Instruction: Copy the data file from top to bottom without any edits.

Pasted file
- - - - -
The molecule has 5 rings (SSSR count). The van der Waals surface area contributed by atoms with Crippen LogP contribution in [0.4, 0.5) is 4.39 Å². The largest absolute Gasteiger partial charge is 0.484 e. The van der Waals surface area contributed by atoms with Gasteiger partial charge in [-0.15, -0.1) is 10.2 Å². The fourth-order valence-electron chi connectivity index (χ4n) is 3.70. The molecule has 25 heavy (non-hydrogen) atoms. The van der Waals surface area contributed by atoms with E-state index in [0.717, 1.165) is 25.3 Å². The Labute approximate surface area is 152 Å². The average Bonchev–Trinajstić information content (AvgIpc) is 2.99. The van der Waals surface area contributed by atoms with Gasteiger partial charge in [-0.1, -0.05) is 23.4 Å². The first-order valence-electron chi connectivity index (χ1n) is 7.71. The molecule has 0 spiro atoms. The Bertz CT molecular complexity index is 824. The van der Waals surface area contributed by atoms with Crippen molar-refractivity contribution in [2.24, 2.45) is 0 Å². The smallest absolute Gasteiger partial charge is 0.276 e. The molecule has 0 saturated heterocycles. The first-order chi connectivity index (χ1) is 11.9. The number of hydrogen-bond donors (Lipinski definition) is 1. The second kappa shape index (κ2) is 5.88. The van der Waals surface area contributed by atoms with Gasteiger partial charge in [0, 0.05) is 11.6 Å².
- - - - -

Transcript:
The molecule has 5 rings (SSSR count). The van der Waals surface area contributed by atoms with Crippen LogP contribution in [0.4, 0.5) is 4.39 Å². The largest absolute Gasteiger partial charge is 0.484 e. The van der Waals surface area contributed by atoms with Gasteiger partial charge in [-0.15, -0.1) is 10.2 Å². The fourth-order valence-electron chi connectivity index (χ4n) is 3.70. The molecule has 25 heavy (non-hydrogen) atoms. The van der Waals surface area contributed by atoms with E-state index in [0.717, 1.165) is 25.3 Å². The Labute approximate surface area is 152 Å². The average Bonchev–Trinajstić information content (AvgIpc) is 2.99. The van der Waals surface area contributed by atoms with Gasteiger partial charge in [-0.1, -0.05) is 23.4 Å². The first-order valence-electron chi connectivity index (χ1n) is 7.71. The molecule has 0 spiro atoms. The Bertz CT molecular complexity index is 824. The van der Waals surface area contributed by atoms with Crippen molar-refractivity contribution in [2.24, 2.45) is 0 Å². The smallest absolute Gasteiger partial charge is 0.276 e. The molecule has 0 saturated heterocycles. The first-order chi connectivity index (χ1) is 11.9. The number of hydrogen-bond donors (Lipinski definition) is 1. The second kappa shape index (κ2) is 5.88. The van der Waals surface area contributed by atoms with Gasteiger partial charge in [0, 0.05) is 11.6 Å².